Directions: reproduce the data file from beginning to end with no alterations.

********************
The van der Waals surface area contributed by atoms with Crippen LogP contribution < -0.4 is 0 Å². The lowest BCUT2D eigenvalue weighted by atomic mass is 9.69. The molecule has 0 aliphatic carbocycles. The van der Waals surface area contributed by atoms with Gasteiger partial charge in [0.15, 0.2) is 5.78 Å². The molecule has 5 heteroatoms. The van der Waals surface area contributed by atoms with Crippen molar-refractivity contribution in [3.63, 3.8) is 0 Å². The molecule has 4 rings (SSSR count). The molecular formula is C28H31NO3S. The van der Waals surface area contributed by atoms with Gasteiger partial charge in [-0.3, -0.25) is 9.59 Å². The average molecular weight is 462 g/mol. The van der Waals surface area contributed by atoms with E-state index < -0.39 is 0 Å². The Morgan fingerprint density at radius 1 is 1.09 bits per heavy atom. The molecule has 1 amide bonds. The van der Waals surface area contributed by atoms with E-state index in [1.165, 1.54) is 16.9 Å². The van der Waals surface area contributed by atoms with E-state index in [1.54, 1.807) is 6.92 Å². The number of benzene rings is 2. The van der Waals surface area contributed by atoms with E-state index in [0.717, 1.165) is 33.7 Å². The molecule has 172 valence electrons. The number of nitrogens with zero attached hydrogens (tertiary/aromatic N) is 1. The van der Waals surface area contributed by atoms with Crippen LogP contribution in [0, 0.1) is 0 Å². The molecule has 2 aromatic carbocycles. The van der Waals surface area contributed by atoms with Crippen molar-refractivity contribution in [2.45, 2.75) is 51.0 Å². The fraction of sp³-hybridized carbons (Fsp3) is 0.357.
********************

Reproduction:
The van der Waals surface area contributed by atoms with Crippen LogP contribution < -0.4 is 0 Å². The lowest BCUT2D eigenvalue weighted by atomic mass is 9.69. The molecule has 0 aliphatic carbocycles. The van der Waals surface area contributed by atoms with Gasteiger partial charge in [0.15, 0.2) is 5.78 Å². The molecule has 5 heteroatoms. The van der Waals surface area contributed by atoms with Crippen molar-refractivity contribution in [3.63, 3.8) is 0 Å². The molecule has 4 rings (SSSR count). The molecular formula is C28H31NO3S. The van der Waals surface area contributed by atoms with Gasteiger partial charge in [-0.3, -0.25) is 9.59 Å². The average molecular weight is 462 g/mol. The van der Waals surface area contributed by atoms with E-state index < -0.39 is 0 Å². The Morgan fingerprint density at radius 1 is 1.09 bits per heavy atom. The molecule has 1 amide bonds. The van der Waals surface area contributed by atoms with E-state index in [1.165, 1.54) is 16.9 Å². The van der Waals surface area contributed by atoms with E-state index in [1.54, 1.807) is 6.92 Å². The number of benzene rings is 2. The van der Waals surface area contributed by atoms with E-state index in [0.717, 1.165) is 33.7 Å². The molecule has 172 valence electrons. The number of nitrogens with zero attached hydrogens (tertiary/aromatic N) is 1. The van der Waals surface area contributed by atoms with Crippen LogP contribution in [0, 0.1) is 0 Å². The molecule has 2 aromatic carbocycles. The van der Waals surface area contributed by atoms with Crippen molar-refractivity contribution in [2.45, 2.75) is 51.0 Å². The fraction of sp³-hybridized carbons (Fsp3) is 0.357.